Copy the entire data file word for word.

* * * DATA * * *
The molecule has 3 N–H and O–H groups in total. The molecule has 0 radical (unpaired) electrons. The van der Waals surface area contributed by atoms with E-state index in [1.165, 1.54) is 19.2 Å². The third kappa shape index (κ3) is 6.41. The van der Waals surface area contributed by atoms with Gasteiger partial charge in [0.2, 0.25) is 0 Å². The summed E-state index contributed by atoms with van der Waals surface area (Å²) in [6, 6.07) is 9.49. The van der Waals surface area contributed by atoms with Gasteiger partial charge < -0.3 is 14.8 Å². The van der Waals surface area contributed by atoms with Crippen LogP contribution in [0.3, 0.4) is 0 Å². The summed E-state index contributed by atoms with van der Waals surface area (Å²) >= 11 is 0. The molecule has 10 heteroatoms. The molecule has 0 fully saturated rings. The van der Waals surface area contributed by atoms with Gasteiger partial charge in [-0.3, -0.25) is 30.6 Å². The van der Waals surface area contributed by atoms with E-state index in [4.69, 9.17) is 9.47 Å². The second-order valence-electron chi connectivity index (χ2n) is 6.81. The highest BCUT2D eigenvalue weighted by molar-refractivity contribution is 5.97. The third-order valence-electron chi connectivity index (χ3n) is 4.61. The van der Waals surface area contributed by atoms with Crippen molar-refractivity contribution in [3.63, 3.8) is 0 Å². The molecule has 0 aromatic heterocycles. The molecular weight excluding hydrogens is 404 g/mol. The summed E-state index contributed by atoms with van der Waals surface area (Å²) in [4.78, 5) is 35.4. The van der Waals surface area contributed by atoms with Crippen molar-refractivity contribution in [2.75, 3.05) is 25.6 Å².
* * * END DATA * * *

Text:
The molecule has 3 N–H and O–H groups in total. The molecule has 0 radical (unpaired) electrons. The van der Waals surface area contributed by atoms with E-state index in [1.165, 1.54) is 19.2 Å². The third kappa shape index (κ3) is 6.41. The van der Waals surface area contributed by atoms with Gasteiger partial charge in [0.2, 0.25) is 0 Å². The summed E-state index contributed by atoms with van der Waals surface area (Å²) in [6, 6.07) is 9.49. The van der Waals surface area contributed by atoms with Gasteiger partial charge < -0.3 is 14.8 Å². The van der Waals surface area contributed by atoms with Crippen LogP contribution in [0.3, 0.4) is 0 Å². The summed E-state index contributed by atoms with van der Waals surface area (Å²) >= 11 is 0. The molecule has 10 heteroatoms. The molecule has 0 fully saturated rings. The van der Waals surface area contributed by atoms with Gasteiger partial charge in [-0.3, -0.25) is 30.6 Å². The van der Waals surface area contributed by atoms with E-state index in [4.69, 9.17) is 9.47 Å². The second-order valence-electron chi connectivity index (χ2n) is 6.81. The highest BCUT2D eigenvalue weighted by molar-refractivity contribution is 5.97. The third-order valence-electron chi connectivity index (χ3n) is 4.61. The van der Waals surface area contributed by atoms with Crippen molar-refractivity contribution in [3.63, 3.8) is 0 Å². The molecule has 0 aromatic heterocycles. The molecular weight excluding hydrogens is 404 g/mol. The summed E-state index contributed by atoms with van der Waals surface area (Å²) in [4.78, 5) is 35.4. The van der Waals surface area contributed by atoms with Crippen molar-refractivity contribution in [2.75, 3.05) is 25.6 Å².